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          March 28, 2012 1:13 PM

          yeah, I imagined this as well. Hopefully the size of the region is scalable so we can get like 50-100 shackers building cities there. I wonder how much you could do to fuck someone elses city up as well... beyond polluting it or creating a lot of crime that spills over.

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      March 28, 2012 8:21 AM

      Sim City 4 Deluxe will always be my darling.

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      March 28, 2012 8:22 AM

      Jason Wilson?

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        March 28, 2012 8:29 AM

        Luke and Owen's other other brother.

      • reply
        March 28, 2012 1:10 PM

        yeah, is this the Jason Wilson that formerly worked for Bitmob and 1up/EGM?

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          March 28, 2012 1:51 PM

          Unlikely. Actor brothers sounds more plausible.

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      March 28, 2012 8:45 AM

      Lol. Cum oil. hehehehehehehe.

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      March 28, 2012 11:41 AM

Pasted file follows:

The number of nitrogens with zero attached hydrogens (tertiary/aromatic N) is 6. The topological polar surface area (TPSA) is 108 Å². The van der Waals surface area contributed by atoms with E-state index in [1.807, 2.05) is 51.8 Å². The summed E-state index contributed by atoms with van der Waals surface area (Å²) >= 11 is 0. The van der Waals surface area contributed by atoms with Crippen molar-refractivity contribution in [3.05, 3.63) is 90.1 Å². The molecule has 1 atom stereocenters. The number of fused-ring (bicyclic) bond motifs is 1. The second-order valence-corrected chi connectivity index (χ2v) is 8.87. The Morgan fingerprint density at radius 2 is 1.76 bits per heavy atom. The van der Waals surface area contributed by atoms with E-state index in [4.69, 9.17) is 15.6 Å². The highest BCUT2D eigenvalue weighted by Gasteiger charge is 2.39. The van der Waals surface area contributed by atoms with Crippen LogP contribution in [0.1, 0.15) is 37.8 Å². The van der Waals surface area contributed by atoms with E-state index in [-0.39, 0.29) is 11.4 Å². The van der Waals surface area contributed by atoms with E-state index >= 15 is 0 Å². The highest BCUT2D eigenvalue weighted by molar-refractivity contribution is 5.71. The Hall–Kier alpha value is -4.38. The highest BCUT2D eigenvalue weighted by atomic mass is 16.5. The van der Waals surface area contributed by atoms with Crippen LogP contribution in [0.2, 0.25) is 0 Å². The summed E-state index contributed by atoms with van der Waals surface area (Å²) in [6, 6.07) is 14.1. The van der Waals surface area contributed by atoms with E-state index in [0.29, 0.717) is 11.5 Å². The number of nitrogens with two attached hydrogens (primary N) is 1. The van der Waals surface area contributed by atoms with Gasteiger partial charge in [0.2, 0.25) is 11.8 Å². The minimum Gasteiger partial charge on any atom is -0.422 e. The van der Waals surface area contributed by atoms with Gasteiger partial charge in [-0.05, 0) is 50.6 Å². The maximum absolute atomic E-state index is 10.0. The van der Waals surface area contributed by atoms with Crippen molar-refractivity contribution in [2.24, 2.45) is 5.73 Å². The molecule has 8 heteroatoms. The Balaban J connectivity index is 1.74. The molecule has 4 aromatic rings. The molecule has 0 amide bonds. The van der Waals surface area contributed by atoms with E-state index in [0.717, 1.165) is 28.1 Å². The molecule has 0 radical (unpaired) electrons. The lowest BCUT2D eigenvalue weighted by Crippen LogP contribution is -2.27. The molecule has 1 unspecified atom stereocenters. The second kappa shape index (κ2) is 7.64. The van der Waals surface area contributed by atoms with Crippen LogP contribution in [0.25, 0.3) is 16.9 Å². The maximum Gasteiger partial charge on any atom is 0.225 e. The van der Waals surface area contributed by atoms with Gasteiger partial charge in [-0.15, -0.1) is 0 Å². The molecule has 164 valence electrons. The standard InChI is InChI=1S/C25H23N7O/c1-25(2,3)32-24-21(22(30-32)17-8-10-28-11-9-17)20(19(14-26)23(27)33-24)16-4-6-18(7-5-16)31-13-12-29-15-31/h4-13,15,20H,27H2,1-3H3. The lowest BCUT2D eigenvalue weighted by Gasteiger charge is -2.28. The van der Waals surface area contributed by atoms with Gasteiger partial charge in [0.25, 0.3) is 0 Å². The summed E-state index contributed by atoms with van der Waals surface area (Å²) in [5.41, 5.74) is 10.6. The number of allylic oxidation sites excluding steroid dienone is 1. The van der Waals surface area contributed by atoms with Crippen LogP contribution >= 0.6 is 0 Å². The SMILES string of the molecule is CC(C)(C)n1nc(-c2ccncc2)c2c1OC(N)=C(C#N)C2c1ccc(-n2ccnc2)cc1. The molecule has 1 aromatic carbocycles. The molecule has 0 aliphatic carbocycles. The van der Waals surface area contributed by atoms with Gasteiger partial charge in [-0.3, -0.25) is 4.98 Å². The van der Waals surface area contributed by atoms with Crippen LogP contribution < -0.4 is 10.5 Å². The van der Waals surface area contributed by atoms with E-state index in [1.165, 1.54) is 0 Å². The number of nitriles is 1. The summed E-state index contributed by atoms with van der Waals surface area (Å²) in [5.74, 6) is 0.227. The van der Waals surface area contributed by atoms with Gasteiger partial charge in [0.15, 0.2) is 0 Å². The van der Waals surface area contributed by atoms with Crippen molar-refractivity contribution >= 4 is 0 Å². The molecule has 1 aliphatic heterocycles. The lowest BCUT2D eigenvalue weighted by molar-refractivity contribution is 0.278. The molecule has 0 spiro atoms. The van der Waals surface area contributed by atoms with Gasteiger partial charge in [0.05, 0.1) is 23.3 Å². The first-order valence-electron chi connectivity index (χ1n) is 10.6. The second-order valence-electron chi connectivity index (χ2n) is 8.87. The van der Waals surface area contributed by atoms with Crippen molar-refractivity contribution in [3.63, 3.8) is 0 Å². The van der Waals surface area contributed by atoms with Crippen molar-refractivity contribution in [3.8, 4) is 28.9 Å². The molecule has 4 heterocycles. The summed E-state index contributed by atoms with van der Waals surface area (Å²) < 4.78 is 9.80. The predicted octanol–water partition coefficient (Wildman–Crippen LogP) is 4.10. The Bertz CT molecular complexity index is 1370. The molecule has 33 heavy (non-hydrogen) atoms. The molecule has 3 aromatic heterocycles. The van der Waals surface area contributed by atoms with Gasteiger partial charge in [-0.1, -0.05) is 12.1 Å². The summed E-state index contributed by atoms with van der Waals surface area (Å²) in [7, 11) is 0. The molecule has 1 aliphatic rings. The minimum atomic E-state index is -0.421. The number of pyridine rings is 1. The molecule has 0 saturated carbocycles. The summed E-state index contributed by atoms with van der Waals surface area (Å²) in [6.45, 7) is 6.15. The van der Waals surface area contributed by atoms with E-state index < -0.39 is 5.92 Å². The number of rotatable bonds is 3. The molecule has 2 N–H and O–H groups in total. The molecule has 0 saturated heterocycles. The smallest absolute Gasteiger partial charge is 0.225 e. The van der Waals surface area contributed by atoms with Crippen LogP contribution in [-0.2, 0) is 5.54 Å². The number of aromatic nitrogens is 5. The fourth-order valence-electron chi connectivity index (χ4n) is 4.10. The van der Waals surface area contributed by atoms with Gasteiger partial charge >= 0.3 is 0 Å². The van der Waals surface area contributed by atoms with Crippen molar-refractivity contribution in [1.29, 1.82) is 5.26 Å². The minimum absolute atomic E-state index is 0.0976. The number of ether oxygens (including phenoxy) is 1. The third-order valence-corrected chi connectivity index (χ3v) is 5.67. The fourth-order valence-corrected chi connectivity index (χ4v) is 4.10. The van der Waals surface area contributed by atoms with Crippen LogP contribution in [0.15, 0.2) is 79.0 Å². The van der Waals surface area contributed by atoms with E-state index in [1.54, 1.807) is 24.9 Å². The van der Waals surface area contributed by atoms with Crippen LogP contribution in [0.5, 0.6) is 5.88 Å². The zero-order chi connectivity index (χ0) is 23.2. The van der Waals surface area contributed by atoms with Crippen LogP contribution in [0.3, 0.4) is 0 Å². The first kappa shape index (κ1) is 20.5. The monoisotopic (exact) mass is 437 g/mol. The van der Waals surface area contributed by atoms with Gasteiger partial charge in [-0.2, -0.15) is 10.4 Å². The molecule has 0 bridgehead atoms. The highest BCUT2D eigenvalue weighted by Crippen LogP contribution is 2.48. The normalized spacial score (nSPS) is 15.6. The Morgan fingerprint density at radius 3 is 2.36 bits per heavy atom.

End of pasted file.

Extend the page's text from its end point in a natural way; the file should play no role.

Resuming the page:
I have zero interest in multiplayer, so I really hope they're working to ensure the single player doesn't suffer due to their bizarre need to turn Sim City into an MMO.

      Other than that, this sounds like Sim City meets Anno, which could be a good thing. Here's hoping!

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      March 28, 2012 12:59 PM

      the disclaimer at the bottom - is that new? are they doing that for all previews now? (lunch and drinks seems pretty small to me.) it's an interesting thing to add in!

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        March 28, 2012 1:01 PM

        I've seen it on a number of articles for some time now.

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        March 28, 2012 2:18 PM

        New to me as well, I like it.

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          March 28, 2012 2:33 PM

          Does it really matter if a publisher gave them lunch or paid part of their cost to attend an event?

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            March 28, 2012 2:46 PM

            Disclosing this information now prevents (or at least minimizes) a shitstorm down the road if the game previewed well but didn't turn out well when it was finally released. Especially for events like Capcom's Captivate where they will fly you out to Hawaii and put you up at a 5-star hotel in Honolulu for a week.

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            March 28, 2012 2:51 PM

            I'd say no, but why not go for full disclosure it's only a few lines of text so hardly much time and effort involved.

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      March 28, 2012 1:10 PM

      2013? :(